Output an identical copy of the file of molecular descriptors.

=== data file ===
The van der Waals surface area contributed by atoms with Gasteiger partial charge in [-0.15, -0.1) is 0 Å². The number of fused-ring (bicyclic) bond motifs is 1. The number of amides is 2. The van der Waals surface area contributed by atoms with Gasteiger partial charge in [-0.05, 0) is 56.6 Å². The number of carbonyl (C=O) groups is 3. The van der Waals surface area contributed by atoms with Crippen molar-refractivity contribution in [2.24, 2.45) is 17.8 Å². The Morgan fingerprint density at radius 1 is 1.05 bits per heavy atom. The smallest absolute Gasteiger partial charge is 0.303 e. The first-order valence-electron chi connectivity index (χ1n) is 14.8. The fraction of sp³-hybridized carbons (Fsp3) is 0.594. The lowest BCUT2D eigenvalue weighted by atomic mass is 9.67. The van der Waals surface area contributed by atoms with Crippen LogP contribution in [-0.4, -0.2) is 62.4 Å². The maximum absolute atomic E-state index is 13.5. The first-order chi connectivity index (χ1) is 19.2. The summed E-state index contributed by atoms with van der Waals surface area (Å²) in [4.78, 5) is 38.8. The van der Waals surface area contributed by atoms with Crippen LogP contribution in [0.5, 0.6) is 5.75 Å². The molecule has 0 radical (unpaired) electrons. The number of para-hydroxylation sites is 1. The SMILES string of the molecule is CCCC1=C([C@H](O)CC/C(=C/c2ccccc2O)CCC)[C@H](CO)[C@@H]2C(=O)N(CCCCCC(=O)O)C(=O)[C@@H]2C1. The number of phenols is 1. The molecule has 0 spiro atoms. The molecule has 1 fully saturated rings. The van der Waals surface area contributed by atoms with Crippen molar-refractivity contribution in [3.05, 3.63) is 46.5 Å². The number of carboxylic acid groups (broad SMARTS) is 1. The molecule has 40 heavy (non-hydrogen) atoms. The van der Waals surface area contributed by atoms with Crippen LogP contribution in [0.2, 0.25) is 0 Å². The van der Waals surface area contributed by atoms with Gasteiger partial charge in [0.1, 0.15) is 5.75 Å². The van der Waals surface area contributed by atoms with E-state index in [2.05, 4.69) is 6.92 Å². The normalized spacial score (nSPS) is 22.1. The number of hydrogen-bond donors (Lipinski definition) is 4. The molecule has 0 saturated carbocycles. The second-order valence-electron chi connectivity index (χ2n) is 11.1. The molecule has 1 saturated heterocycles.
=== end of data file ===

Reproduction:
The van der Waals surface area contributed by atoms with Gasteiger partial charge in [-0.15, -0.1) is 0 Å². The number of fused-ring (bicyclic) bond motifs is 1. The number of amides is 2. The van der Waals surface area contributed by atoms with Gasteiger partial charge in [-0.05, 0) is 56.6 Å². The number of carbonyl (C=O) groups is 3. The van der Waals surface area contributed by atoms with Crippen molar-refractivity contribution in [2.24, 2.45) is 17.8 Å². The Morgan fingerprint density at radius 1 is 1.05 bits per heavy atom. The smallest absolute Gasteiger partial charge is 0.303 e. The first-order valence-electron chi connectivity index (χ1n) is 14.8. The fraction of sp³-hybridized carbons (Fsp3) is 0.594. The lowest BCUT2D eigenvalue weighted by atomic mass is 9.67. The van der Waals surface area contributed by atoms with Crippen LogP contribution in [-0.4, -0.2) is 62.4 Å². The maximum absolute atomic E-state index is 13.5. The first-order chi connectivity index (χ1) is 19.2. The summed E-state index contributed by atoms with van der Waals surface area (Å²) in [4.78, 5) is 38.8. The van der Waals surface area contributed by atoms with Crippen LogP contribution in [0.5, 0.6) is 5.75 Å². The molecule has 0 radical (unpaired) electrons. The number of para-hydroxylation sites is 1. The SMILES string of the molecule is CCCC1=C([C@H](O)CC/C(=C/c2ccccc2O)CCC)[C@H](CO)[C@@H]2C(=O)N(CCCCCC(=O)O)C(=O)[C@@H]2C1. The number of phenols is 1. The molecule has 0 spiro atoms. The molecule has 1 fully saturated rings. The van der Waals surface area contributed by atoms with Crippen molar-refractivity contribution in [3.05, 3.63) is 46.5 Å². The number of carboxylic acid groups (broad SMARTS) is 1. The molecule has 40 heavy (non-hydrogen) atoms. The van der Waals surface area contributed by atoms with Crippen LogP contribution in [0.2, 0.25) is 0 Å². The van der Waals surface area contributed by atoms with Gasteiger partial charge in [0.1, 0.15) is 5.75 Å². The van der Waals surface area contributed by atoms with E-state index in [2.05, 4.69) is 6.92 Å². The normalized spacial score (nSPS) is 22.1. The number of hydrogen-bond donors (Lipinski definition) is 4. The molecule has 0 saturated carbocycles. The second-order valence-electron chi connectivity index (χ2n) is 11.1. The molecule has 1 saturated heterocycles.